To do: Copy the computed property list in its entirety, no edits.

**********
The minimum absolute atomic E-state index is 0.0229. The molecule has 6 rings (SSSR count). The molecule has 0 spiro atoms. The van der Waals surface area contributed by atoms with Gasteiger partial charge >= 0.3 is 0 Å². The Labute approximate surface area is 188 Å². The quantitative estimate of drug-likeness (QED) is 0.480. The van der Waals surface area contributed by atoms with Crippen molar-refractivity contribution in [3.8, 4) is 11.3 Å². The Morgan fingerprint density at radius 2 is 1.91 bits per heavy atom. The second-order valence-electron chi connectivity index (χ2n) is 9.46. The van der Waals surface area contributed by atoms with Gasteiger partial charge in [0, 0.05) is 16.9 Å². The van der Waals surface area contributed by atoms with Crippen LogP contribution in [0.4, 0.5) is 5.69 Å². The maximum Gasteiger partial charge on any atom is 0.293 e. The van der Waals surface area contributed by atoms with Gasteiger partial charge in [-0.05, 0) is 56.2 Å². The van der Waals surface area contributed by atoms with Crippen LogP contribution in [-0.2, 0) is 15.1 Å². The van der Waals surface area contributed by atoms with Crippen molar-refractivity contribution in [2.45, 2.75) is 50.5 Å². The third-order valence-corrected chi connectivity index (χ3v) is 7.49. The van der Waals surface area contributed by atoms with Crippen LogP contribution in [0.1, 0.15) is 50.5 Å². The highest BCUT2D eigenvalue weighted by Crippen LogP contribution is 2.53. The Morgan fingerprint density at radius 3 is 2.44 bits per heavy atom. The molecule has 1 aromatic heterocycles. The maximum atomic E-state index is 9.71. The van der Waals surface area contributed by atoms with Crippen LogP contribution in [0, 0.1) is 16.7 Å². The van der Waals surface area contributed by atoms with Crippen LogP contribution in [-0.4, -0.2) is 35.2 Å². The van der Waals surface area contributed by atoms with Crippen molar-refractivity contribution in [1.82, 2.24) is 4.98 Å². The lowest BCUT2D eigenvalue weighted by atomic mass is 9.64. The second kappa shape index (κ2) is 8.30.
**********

The minimum absolute atomic E-state index is 0.0229. The molecule has 6 rings (SSSR count). The molecule has 0 spiro atoms. The van der Waals surface area contributed by atoms with Gasteiger partial charge >= 0.3 is 0 Å². The Labute approximate surface area is 188 Å². The quantitative estimate of drug-likeness (QED) is 0.480. The van der Waals surface area contributed by atoms with Crippen molar-refractivity contribution in [3.8, 4) is 11.3 Å². The Morgan fingerprint density at radius 2 is 1.91 bits per heavy atom. The second-order valence-electron chi connectivity index (χ2n) is 9.46. The van der Waals surface area contributed by atoms with Gasteiger partial charge in [0, 0.05) is 16.9 Å². The van der Waals surface area contributed by atoms with Crippen LogP contribution in [0.4, 0.5) is 5.69 Å². The maximum Gasteiger partial charge on any atom is 0.293 e. The van der Waals surface area contributed by atoms with Gasteiger partial charge in [-0.05, 0) is 56.2 Å². The van der Waals surface area contributed by atoms with Crippen LogP contribution in [-0.2, 0) is 15.1 Å². The van der Waals surface area contributed by atoms with Crippen molar-refractivity contribution in [2.45, 2.75) is 50.5 Å². The third-order valence-corrected chi connectivity index (χ3v) is 7.49. The van der Waals surface area contributed by atoms with Crippen LogP contribution in [0.1, 0.15) is 50.5 Å². The highest BCUT2D eigenvalue weighted by Crippen LogP contribution is 2.53. The Morgan fingerprint density at radius 3 is 2.44 bits per heavy atom. The molecule has 1 aromatic heterocycles. The maximum atomic E-state index is 9.71. The van der Waals surface area contributed by atoms with Crippen LogP contribution in [0, 0.1) is 16.7 Å². The van der Waals surface area contributed by atoms with Crippen LogP contribution in [-0.4, -0.2) is 35.2 Å². The van der Waals surface area contributed by atoms with Crippen molar-refractivity contribution in [1.82, 2.24) is 4.98 Å². The lowest BCUT2D eigenvalue weighted by atomic mass is 9.64. The second kappa shape index (κ2) is 8.30.